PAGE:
Wisconsin DHS launches new tool highlighting childhood lead poisoning

NOW: Wisconsin DHS launches new tool highlighting childhood lead poisoning

MILWAUKEE (CBS 58) -- The Wisconsin Department of Health Services launched a new tool highlighting childhood lead poisoning, which officials hope spurs policymakers to address the issue which has statewide impact, particularly for low-income residents and residents of color.

The tool, called the Childhood Lead Poisoning Data Explorer, breaks down the state by number of children under the age of six poisoned by lead, how many are tested for poisoning, the age of housing in particular areas of the state, housing insecurity and more.

The data explorer can be found by clicking here

The tool was presented to legislators on April 21, along with information about recent findings about the topic.

"Hopefully this allows people to use data-informed decisions about how to correctly allocate their funding in an area where they can have the greatest return on investment on hopefully reducing childhood lead poisoning," Brian Weaver, the lead policy adviser at the DHS Division of Public Health, told CBS 58 in an interview.

Among the findings presented by DHS officials was that Black children were found to test positive for lead poisoning at a higher rate than white children, with 6.5% of Black children under the age of six testing positive for lead poisoning in 2022, compared to just 1.6% of white children.

DHS officials emphasize the issue is statewide, but note old, poorly maintained houses and apartments create high-risk environments for children to be lead poisoned.

"We are seeing people of color, who are low-income renters, are really bearing the burden of this disease in Wisconsin with childhood lead poisoning," Weaver said.

Among the thousands of Wisconsin children affected by lead poisoning, is Aidan Branch of Milwaukee.

"Aiden was diagnosed and affected by lead to the point where he had to be hospitalized twice," Aidan's mother Deanna told CBS 58. "He's about to be 10 this year and he still struggles with the effects of being lead poisoned."

Aidan and his family were invited to President Biden's State of the Union Address earlier this year to highlight the administration's efforts to address the issue of lead poisoning.

Branch and her sons have been vocal in addressing lead poisoning issues. Their efforts were recognized by being invited to President Joe Biden's State of the Union address earlier this year. Deanna said she is proud of her son sharing his story with others but believes more needs to be done.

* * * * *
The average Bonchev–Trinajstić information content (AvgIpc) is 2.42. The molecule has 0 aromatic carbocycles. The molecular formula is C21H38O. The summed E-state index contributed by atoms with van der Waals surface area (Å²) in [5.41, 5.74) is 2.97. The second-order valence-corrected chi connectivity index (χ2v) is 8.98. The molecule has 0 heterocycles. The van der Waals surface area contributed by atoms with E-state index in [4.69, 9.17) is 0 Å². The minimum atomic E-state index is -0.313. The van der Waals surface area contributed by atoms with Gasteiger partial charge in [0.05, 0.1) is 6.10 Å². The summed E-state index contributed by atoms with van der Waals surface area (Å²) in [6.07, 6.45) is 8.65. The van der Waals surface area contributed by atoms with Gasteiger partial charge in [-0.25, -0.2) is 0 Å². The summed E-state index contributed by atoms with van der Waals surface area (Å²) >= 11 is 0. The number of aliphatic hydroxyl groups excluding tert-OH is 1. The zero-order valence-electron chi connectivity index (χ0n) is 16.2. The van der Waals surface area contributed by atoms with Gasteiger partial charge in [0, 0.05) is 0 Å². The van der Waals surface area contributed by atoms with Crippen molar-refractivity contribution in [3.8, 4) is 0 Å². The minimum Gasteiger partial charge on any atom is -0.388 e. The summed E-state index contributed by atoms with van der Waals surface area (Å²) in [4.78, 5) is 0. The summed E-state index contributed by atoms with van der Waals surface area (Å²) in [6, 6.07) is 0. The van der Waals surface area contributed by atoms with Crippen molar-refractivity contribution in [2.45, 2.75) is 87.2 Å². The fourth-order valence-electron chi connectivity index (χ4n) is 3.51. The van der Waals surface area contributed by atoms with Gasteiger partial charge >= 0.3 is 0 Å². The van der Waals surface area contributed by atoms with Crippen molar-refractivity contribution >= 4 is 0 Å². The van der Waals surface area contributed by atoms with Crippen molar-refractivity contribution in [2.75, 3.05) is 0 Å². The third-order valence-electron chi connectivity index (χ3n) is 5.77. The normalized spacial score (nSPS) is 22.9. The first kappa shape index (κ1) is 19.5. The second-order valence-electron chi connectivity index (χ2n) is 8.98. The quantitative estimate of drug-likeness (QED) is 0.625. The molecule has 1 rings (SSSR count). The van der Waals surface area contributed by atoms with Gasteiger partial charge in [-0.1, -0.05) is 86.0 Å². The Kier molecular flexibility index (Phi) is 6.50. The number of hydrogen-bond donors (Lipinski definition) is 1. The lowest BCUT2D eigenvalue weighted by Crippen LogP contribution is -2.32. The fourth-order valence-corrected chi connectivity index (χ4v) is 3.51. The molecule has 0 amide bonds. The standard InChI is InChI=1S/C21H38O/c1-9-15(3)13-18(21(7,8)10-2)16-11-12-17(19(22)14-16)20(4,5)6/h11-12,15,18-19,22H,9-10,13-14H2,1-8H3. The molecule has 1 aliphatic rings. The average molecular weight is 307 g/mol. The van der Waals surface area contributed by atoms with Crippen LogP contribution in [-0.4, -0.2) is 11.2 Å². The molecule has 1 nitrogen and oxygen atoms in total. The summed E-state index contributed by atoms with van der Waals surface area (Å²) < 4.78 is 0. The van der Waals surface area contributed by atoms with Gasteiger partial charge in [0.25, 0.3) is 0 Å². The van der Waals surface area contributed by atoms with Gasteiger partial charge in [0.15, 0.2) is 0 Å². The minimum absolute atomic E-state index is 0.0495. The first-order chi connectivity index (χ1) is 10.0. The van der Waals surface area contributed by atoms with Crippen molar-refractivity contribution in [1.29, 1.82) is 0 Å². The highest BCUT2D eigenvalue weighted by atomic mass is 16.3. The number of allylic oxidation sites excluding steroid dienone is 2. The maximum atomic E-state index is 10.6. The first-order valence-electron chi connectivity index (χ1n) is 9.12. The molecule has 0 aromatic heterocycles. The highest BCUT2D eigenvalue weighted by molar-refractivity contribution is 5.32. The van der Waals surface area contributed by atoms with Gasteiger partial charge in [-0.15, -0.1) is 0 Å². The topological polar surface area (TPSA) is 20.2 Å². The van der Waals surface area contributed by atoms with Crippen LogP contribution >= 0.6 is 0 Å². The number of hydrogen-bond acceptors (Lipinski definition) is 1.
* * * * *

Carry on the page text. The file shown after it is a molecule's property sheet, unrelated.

"It's just really out of proportion here on the north side. I don't feel like we have enough resources," Branch said.

Governor Tony Evers has included significant spending to address different aspects of the issue in his proposed state budget, saying while the federal government has provided funding to help, the state also needs to make an investment.

"We believe that state funding should be used to finish the job," Governor Tony Evers told reporters at an event Monday. "I mean, we've been working on this for years, there's no reason why we can't make a major investment and get rid of the lead."

The governor's proposed budget includes $17.1 million for lead poisoning prevention and response that will require an environmental lead investigation for a lead testing threshold and will increase public health funding; $9.2 million for programs for children with a certain blood lead level; $200 million for funding to support the Department of Natural Resources' lead service line replacement program for municipal water systems and $100 million to invest in the Wisconsin Housing and Economic Development Authority's workforce housing rehabilitation loan program to renovate and repair older homes, including lead remediation.

The governor's proposed budget will have to go through the Republican-controlled state Legislature.

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